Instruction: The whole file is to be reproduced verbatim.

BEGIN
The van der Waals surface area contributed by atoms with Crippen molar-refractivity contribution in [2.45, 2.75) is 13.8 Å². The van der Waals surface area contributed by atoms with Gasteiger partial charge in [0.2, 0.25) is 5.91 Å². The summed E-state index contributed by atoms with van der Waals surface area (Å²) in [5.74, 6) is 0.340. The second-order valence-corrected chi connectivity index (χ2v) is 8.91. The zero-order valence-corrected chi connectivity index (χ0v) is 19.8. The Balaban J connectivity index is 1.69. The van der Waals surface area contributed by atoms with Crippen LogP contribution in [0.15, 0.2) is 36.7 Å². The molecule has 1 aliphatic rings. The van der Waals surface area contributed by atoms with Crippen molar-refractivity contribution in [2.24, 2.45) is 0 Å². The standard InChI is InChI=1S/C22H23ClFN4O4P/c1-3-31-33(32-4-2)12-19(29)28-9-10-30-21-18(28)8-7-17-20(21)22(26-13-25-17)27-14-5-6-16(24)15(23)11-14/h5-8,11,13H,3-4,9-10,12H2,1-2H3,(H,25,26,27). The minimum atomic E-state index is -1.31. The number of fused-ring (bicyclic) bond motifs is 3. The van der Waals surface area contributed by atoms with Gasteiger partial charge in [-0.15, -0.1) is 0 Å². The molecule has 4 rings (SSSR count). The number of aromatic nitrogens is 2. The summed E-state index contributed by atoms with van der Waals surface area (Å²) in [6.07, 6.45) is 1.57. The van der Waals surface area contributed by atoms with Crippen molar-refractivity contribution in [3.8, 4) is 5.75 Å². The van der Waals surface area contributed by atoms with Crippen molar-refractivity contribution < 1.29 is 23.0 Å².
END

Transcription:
The van der Waals surface area contributed by atoms with Crippen molar-refractivity contribution in [2.45, 2.75) is 13.8 Å². The van der Waals surface area contributed by atoms with Gasteiger partial charge in [0.2, 0.25) is 5.91 Å². The summed E-state index contributed by atoms with van der Waals surface area (Å²) in [5.74, 6) is 0.340. The second-order valence-corrected chi connectivity index (χ2v) is 8.91. The zero-order valence-corrected chi connectivity index (χ0v) is 19.8. The Balaban J connectivity index is 1.69. The van der Waals surface area contributed by atoms with Crippen LogP contribution in [0.15, 0.2) is 36.7 Å². The molecule has 1 aliphatic rings. The van der Waals surface area contributed by atoms with Crippen molar-refractivity contribution in [2.24, 2.45) is 0 Å². The standard InChI is InChI=1S/C22H23ClFN4O4P/c1-3-31-33(32-4-2)12-19(29)28-9-10-30-21-18(28)8-7-17-20(21)22(26-13-25-17)27-14-5-6-16(24)15(23)11-14/h5-8,11,13H,3-4,9-10,12H2,1-2H3,(H,25,26,27). The minimum atomic E-state index is -1.31. The number of fused-ring (bicyclic) bond motifs is 3. The van der Waals surface area contributed by atoms with Gasteiger partial charge in [-0.15, -0.1) is 0 Å². The molecule has 4 rings (SSSR count). The number of aromatic nitrogens is 2. The summed E-state index contributed by atoms with van der Waals surface area (Å²) in [6.07, 6.45) is 1.57. The van der Waals surface area contributed by atoms with Crippen molar-refractivity contribution in [3.8, 4) is 5.75 Å². The van der Waals surface area contributed by atoms with Crippen molar-refractivity contribution < 1.29 is 23.0 Å².